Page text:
For an artist of his stature, very little is known about Vangelis’ personal life and he rarely gives official interviews to journalists. However, in a 2005 interview with The Telegraph, Vangelis talked openly about various parts of his life. He stated in the interview that he was “never interested” in the “decadent lifestyle” of his band days, choosing not to take drugs or drink alcohol. At the time of the Telegraph interview, Vangelis was involved in his third long-term relationship. When asked why he had not had children, Vangelis replied:
Because of the amount of travelling I do and the nonsense of the music business, I couldn’t take care of a child in the way I think it should be taken care of.
It is not known where Vangelis generally resides; he has stated that he “travels around”, rather than settling down in one specific place or country for long periods of time. As a hobby, he enjoys painting; his first art exhibition toured South America in 2005.
Excerpts from other interviews mention that Vangelis has been married twice before. In a 1976 interview with Dutch music magazine Oor, the author wrote that Vangelis had a wife named Veronique Skawinska, a photographer who had done some album art work for Vangelis. An interview in 1982 with Backstage music magazine suggests that Vangelis had previously been married to a singer named Vana Verouti, who had performed vocals on some of his records, performing for the first time with him on La Fête Sauvage and later on Heaven and Hell.
Musical style and compositional process
As a musician, Vangelis relies heavily on synthesizers and other electronic approaches to music. Synthtopia, an electronic music review website, stated that Vangelis’ music could be referred to as “symphonic electronica” because of his use of synthesizers in an orchestral fashion. The aforementioned review site went on to describe his music asmelodic: “drawing on the melodies of folk music, especially the Greek music of his homeland.” Vangelis’ music and compositions have also been described as “…a distinctive sound with simple, repetitive yet memorable tunes against evocative rhythms and chord progressions.” He has often used vibrato on his synthesizers, which was carried out in a distinctive way on his Yamaha CS80 polyphonic synthesizer – varying the pressure exerted on the key to produce the expressive vibrato sound.
In an interview with Soundtrack, a music and film website, Vangelis talked about his compositional processes. For films, Vangelis stated that he would begin composing a scorefor a feature as soon as he sees a rough cut of the footage. In addition to working with synthesizers and other electronically based instruments, he also works with and conducts orchestras. For example, in the Oliver Stone film Alexander, Vangelis conducted an orchestra that consisted of various classical instruments including sitars, percussion, finger cymbals, harps, and duduks.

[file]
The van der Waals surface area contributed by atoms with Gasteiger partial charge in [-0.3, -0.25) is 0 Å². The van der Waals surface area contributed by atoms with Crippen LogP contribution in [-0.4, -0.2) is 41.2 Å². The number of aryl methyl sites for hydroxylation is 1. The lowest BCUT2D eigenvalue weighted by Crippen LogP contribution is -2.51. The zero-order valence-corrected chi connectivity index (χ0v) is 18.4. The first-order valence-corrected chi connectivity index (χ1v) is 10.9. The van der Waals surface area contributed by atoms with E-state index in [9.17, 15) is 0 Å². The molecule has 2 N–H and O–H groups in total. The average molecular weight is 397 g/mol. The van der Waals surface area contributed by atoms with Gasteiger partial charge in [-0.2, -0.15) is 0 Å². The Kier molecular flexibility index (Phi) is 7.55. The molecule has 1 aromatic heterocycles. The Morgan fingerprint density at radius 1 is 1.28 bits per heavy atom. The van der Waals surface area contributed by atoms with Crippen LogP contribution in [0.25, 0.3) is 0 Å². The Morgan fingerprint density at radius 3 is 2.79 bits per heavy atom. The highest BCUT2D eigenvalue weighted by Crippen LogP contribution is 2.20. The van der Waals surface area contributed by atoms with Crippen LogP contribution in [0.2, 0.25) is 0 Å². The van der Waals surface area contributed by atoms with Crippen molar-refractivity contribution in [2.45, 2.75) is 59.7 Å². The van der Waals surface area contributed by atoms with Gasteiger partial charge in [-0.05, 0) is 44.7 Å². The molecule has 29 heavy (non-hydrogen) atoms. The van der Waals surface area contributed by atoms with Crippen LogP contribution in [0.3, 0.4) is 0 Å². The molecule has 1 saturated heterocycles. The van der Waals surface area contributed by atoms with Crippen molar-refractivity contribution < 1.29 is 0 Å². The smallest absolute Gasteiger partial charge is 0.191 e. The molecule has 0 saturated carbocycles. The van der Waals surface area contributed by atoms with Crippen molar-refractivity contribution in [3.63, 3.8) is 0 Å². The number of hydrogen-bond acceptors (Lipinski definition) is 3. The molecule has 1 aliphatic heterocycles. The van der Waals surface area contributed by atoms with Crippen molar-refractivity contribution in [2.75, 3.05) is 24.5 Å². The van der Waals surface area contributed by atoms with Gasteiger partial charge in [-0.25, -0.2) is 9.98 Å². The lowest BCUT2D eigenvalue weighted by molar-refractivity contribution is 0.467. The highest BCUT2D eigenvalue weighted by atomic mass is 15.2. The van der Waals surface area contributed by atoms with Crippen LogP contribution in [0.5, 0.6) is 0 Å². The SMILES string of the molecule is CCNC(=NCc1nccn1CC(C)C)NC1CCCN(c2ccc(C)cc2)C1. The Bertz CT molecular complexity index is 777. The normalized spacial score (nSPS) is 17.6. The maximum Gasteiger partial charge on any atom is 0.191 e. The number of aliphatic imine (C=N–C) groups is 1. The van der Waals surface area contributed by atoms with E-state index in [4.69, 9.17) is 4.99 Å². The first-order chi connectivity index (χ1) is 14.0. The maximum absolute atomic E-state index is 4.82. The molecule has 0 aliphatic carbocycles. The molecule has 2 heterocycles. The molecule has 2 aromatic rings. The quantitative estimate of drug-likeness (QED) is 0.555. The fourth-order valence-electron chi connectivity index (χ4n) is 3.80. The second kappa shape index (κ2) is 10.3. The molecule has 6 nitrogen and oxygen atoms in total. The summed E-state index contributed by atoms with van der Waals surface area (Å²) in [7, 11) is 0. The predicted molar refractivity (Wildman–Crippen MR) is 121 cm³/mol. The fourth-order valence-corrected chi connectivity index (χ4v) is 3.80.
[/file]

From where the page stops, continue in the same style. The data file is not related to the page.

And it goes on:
Vangelis uses a technique of recording all tracks simultaneously on tape, using a Zyklus MIDI Performance System. The album Direct is named after the successor to the Zyklus which was being specially manufactured for him by the Zyklus MPS designers, Bill Marshall, Pete Kellock, and Mike Crisp.
He explains his customary method of approach. As soon as the musical idea is there, as many keyboards as possible are connected to the control-desk, which in turn are directly connected to the applicable tracks of the multi-trackmachine. The idea now is to play as many keyboards as possible at the same time. That way as broad a basis as possible develops which only needs fine-tuning. After that it’s a question of adding things or leaving out things.
Honours and legacy
France made Vangelis a Knight of the Order of Arts and Letters in 1992. In 1995, he had a minor planet named after him (6354 Vangelis) by the International Astronomical Union’s Minor Planet Center (MPC) at the Smithsonian Astrophysical Observatory; the name was proposed by the MPC’s co-director, Gareth V. Williams, rather than by the object’s original discoverer, Eugène Joseph Delporte, who died in 1955, long before the 1934 discovery could be confirmed by observations made in 1990. NASA conferred their Public Service Medal to Vangelis in 2003. The award is the highest honour the space agency presents to an individual not involved with the American government. Five years later, in 2008, the board of the National and Kapodistrian University of Athens voted to make Vangelis an Honorary Doctor, making him Professor Emeritus at their Faculty of Primary Education. In June 2008, the American Hellenic Institute honoured Vangelis with an AHI Hellenic Heritage Achievement Award for his “exceptional artistic achievements” as a pioneer in electronic music and for his lifelong dedication to the promotion of Hellenism through the arts.